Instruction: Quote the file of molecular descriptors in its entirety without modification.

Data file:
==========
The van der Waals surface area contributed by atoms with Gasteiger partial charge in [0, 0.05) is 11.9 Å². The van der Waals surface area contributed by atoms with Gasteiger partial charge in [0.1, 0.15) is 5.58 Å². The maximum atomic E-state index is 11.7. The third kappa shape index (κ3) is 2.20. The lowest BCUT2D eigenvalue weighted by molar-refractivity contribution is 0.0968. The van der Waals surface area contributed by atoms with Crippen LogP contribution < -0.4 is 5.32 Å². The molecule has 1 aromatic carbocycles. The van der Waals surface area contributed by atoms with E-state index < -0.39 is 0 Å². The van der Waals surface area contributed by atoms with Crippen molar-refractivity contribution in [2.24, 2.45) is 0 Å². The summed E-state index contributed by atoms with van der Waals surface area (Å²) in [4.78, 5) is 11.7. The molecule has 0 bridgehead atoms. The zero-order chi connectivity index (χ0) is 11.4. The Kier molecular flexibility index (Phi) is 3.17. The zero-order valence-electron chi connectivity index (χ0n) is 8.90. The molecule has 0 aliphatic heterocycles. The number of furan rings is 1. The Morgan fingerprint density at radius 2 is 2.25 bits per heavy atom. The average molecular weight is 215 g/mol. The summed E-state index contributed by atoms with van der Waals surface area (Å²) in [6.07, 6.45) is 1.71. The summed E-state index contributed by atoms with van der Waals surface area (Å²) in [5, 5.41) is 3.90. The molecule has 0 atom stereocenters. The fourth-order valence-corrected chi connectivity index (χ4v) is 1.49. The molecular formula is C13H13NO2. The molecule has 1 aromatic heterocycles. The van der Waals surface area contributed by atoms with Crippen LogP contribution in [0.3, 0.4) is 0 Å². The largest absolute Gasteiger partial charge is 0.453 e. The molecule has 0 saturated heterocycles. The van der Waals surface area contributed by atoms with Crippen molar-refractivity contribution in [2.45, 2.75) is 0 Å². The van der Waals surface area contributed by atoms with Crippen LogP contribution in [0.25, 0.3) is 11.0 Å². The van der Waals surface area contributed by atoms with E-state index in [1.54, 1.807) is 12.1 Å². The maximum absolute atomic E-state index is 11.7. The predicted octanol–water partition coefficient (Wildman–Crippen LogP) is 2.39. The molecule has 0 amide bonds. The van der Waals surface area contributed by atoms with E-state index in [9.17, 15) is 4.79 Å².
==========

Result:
The van der Waals surface area contributed by atoms with Gasteiger partial charge in [0, 0.05) is 11.9 Å². The van der Waals surface area contributed by atoms with Gasteiger partial charge in [0.1, 0.15) is 5.58 Å². The maximum atomic E-state index is 11.7. The third kappa shape index (κ3) is 2.20. The lowest BCUT2D eigenvalue weighted by molar-refractivity contribution is 0.0968. The van der Waals surface area contributed by atoms with Crippen LogP contribution < -0.4 is 5.32 Å². The molecule has 1 aromatic carbocycles. The van der Waals surface area contributed by atoms with E-state index < -0.39 is 0 Å². The van der Waals surface area contributed by atoms with Crippen molar-refractivity contribution in [2.24, 2.45) is 0 Å². The summed E-state index contributed by atoms with van der Waals surface area (Å²) in [4.78, 5) is 11.7. The molecule has 0 bridgehead atoms. The zero-order chi connectivity index (χ0) is 11.4. The Kier molecular flexibility index (Phi) is 3.17. The zero-order valence-electron chi connectivity index (χ0n) is 8.90. The molecule has 0 aliphatic heterocycles. The number of furan rings is 1. The Morgan fingerprint density at radius 2 is 2.25 bits per heavy atom. The average molecular weight is 215 g/mol. The summed E-state index contributed by atoms with van der Waals surface area (Å²) in [6.07, 6.45) is 1.71. The summed E-state index contributed by atoms with van der Waals surface area (Å²) in [5, 5.41) is 3.90. The molecule has 0 atom stereocenters. The fourth-order valence-corrected chi connectivity index (χ4v) is 1.49. The molecular formula is C13H13NO2. The molecule has 1 aromatic heterocycles. The van der Waals surface area contributed by atoms with Crippen LogP contribution in [0.3, 0.4) is 0 Å². The largest absolute Gasteiger partial charge is 0.453 e. The molecule has 0 saturated heterocycles. The van der Waals surface area contributed by atoms with Crippen molar-refractivity contribution in [2.45, 2.75) is 0 Å². The van der Waals surface area contributed by atoms with Crippen LogP contribution in [0.25, 0.3) is 11.0 Å². The van der Waals surface area contributed by atoms with E-state index in [1.54, 1.807) is 12.1 Å². The maximum absolute atomic E-state index is 11.7. The predicted octanol–water partition coefficient (Wildman–Crippen LogP) is 2.39. The molecule has 0 amide bonds. The van der Waals surface area contributed by atoms with E-state index in [9.17, 15) is 4.79 Å².